The Eight Section Brocade is one of scores of exercise sets in the large Chi Kung (Qigong) family.  “Ch’i” or “Qi” is the Chinese word for breath, energy, vital force, air, or life power; and, there are different types of Ch’i.  The Sanskrit word ‘Prana’ and the Japanese word ‘Ki’ are very similar in meaning to ‘Qi.’   The word “Kung” or “Gong” implies a regular, systematic, intense, long term, and dedicated training regiment.  Therefore, “Ch’i Kung” or “Qigong” is a long term training program  to circulate, cultivate, regulate, enhance, and guide vital internal energies to achieve health, vitality, and spiritual awareness.  Prior to the mid-20th Century, qigong was referred to as “Dao-yin.”  

In traditional Taoist practices, the teachers speak about the need to do this exercise routine for a minimum of 100 days before any benefits become noticeable, and before you decide to stop doing the exercise.  The cultivation of the “Dan Tien” or “Field of Elixir”, like the cultivation of any garden or field, requires work (Kung) over an extended period of time before the crop grows to harvest size.  The long term cultivation of the “Field of Elixir” demands that we continue these qigong  exercises for many years to assure longevity and to aim towards attaining the special powers of a chen-jen or “realized being.”  The ancients Taoists said,  

“Only after a hundred days of concentrated work is the light real;
Only then is it the fire of spirit.
To set up the Foundation requires a hundred days.”
–   The Secret of the Golden Flower, Translated by Thomas Cleary, p. 17, 49

Most people will enjoy and benefit greatly from doing the Eight Section Brocade in a relaxed manner.  The use of intense muscular contractions, excessive stretching, or aggressive movements are counterproductive.  Relax, breathe naturally and fully, move slowly, sink into the earth, become like freely moving water, be soft, be gentle.  Don’t be attached to your ordinary mind of free associations, worries, and concerns – observe them and then release them into nothingness.  Free your mind of mundane concerns and cultivate calmness, inner peace, and not thinking.  Allow yourself to feel your body and take pleasure from it during the movements.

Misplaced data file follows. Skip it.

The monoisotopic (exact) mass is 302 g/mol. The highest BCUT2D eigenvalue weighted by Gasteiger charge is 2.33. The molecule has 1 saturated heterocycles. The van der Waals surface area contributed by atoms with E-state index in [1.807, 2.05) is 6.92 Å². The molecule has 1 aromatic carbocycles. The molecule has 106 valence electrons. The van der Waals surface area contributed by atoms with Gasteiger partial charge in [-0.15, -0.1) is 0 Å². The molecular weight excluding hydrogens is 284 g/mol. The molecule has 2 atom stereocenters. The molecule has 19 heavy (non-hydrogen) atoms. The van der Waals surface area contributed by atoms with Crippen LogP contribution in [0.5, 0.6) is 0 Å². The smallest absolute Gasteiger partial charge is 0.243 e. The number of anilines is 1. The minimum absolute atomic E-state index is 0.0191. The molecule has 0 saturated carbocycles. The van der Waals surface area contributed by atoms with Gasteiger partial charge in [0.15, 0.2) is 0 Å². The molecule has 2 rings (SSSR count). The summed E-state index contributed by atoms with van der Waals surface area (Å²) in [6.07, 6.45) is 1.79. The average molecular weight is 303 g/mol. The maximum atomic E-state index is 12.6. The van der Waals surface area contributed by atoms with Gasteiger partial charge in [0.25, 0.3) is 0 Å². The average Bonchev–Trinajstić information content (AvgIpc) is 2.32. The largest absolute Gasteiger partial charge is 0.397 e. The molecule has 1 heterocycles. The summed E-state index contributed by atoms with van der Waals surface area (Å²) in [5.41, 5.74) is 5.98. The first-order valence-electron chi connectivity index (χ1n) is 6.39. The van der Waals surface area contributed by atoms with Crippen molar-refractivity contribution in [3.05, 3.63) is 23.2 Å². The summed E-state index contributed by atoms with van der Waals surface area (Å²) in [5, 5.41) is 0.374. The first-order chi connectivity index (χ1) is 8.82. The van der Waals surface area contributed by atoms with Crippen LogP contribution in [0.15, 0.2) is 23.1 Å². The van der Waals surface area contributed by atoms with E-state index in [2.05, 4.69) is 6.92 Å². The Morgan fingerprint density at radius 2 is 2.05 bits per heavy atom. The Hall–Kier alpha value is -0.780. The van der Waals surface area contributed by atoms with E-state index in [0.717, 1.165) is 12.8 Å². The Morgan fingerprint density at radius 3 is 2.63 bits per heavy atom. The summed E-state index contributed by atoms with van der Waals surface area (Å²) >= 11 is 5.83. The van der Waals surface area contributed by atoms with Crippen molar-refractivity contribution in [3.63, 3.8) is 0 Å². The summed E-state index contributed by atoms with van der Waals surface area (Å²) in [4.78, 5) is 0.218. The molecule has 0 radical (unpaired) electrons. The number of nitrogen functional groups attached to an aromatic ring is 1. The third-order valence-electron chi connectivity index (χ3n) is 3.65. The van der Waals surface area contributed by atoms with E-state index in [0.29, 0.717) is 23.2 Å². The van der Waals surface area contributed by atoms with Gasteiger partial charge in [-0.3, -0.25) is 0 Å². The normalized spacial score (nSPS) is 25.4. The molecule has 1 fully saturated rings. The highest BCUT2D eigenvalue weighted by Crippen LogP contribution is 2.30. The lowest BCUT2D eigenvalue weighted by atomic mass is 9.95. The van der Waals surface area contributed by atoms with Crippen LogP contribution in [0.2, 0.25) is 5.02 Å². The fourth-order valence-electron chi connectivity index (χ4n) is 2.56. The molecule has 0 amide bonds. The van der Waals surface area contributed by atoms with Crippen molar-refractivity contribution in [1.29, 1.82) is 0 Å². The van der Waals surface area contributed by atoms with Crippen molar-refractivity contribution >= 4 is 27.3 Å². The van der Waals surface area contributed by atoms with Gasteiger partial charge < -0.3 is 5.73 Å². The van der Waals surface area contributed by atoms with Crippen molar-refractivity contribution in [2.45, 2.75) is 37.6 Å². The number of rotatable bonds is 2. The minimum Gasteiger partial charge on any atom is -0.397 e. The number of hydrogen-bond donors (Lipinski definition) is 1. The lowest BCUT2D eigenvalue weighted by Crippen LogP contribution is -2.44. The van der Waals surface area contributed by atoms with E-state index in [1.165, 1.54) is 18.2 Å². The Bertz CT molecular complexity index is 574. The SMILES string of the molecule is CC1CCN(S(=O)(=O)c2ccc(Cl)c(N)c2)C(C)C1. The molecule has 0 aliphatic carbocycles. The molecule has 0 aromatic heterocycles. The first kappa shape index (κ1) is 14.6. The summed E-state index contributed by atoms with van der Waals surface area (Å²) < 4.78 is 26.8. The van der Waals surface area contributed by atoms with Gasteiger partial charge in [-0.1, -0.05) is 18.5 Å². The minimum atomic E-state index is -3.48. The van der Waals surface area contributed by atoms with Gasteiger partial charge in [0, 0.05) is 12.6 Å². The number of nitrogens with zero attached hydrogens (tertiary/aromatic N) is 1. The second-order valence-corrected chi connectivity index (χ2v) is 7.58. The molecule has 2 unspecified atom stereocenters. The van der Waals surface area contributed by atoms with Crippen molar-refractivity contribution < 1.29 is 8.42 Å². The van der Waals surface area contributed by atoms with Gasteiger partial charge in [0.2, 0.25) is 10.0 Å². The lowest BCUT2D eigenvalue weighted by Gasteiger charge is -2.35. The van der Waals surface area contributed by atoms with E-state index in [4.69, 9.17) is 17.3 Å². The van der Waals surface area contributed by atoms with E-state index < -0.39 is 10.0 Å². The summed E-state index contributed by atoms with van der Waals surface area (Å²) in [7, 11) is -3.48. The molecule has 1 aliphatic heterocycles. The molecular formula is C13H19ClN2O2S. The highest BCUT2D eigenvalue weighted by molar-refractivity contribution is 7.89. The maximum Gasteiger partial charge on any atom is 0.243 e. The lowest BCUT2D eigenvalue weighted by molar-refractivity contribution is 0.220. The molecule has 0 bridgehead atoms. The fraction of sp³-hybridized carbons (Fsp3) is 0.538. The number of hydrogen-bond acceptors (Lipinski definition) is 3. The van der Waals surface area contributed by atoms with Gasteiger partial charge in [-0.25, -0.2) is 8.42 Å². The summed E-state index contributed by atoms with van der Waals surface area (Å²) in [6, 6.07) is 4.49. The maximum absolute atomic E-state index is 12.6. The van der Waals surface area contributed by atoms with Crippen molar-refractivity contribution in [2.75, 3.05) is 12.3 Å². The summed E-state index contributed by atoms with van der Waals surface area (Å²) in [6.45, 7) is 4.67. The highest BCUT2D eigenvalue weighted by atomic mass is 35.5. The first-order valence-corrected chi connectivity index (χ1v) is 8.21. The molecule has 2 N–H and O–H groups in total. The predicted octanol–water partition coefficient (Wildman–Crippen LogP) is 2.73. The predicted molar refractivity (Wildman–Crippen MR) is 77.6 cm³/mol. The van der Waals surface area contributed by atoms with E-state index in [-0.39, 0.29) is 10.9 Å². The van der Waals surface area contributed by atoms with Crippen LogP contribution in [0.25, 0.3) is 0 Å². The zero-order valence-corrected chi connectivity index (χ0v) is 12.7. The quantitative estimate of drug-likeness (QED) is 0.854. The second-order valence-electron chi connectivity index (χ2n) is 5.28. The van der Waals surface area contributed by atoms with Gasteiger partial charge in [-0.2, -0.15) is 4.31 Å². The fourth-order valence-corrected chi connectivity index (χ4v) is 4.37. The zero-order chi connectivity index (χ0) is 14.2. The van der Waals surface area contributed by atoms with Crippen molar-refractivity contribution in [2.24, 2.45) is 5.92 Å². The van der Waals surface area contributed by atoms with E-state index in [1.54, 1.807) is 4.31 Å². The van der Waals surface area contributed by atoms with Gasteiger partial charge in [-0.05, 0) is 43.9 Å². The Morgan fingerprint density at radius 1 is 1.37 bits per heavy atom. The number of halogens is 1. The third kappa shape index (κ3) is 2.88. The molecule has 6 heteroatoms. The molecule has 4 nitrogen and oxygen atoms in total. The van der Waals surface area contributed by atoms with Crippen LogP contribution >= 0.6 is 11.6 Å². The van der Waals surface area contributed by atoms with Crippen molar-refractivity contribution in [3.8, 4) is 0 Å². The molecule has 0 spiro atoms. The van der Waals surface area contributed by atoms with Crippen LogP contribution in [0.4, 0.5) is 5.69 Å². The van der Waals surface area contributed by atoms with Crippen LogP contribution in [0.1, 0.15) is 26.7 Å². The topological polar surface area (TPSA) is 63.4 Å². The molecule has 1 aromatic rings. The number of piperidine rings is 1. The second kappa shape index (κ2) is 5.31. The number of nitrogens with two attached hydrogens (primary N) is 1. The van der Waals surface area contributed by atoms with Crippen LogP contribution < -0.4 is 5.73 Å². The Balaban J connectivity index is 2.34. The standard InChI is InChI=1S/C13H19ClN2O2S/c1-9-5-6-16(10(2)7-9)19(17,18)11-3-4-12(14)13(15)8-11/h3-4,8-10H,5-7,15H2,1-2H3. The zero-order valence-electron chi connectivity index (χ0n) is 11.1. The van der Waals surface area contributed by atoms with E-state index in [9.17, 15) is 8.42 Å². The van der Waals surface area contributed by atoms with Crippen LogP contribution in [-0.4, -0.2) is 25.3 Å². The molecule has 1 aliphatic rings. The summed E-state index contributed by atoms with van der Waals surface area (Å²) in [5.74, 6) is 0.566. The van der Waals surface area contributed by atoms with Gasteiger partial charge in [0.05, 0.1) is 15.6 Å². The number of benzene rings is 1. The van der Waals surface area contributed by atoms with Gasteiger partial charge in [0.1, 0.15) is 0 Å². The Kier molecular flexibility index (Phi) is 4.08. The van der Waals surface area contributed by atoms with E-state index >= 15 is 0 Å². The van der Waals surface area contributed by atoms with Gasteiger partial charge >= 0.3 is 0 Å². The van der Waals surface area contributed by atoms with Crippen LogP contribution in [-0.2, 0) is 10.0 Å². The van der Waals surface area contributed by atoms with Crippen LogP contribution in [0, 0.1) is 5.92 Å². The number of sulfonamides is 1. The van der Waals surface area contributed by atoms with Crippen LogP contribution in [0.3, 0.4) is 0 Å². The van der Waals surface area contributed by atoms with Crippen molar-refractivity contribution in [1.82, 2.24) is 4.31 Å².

Be fully aware of your surroundings through all of your senses.  Listen to your body.  Relax and enjoy yourself.  Cultivate a detached, open, and tranquil consciousness.  Unburden your body-mind of anxieties and tensions and fully relax.  All of these aims can be summarized by the term “Sung”.  Sung denotes relaxation, alertness, looseness, openness, sensitivity, awareness, calmness, and a tranquil mind.


  1. I find the eight jewels interesting ,the movements artistic,graceful & with a tempo.I enjoy them most during my personal practise . A bow & thanks to Rakesh Sir who has built in much confidence 🙂

  2. Kannan, you were right with the ‘or confusion’ … well not really confusion, but no enlightenment … reminds me that to understand something one must already know a bit … and there is only abysmal ignorance here … must get Rakesh to explain some of these encryptions at some point … 🙂

  3. Thanks Rakesh … for the guidance and the good wishes. Does this mean that whenever (hope not) there is a longish break for whatever reason … one should re-establish contact by doing the Eight jewels for a while?

  4. Thats the power of Eight Jewels. Its always good to start with the basics after a gap. Lot of things happen with human Mind & Body, to get the alignment the basics are very important, keep going its all Mother Nature’s blessings, She is there to help everyone, have faith in Her & yourself. All the best

  5. I had been fairly out of touch with Tai Chi for the past eight months and was finding it tricky getting back into the flow again … Rakesh suggested I do only the Eight Jewels for some time … a week of these has put me back into feeling the equilibrium …

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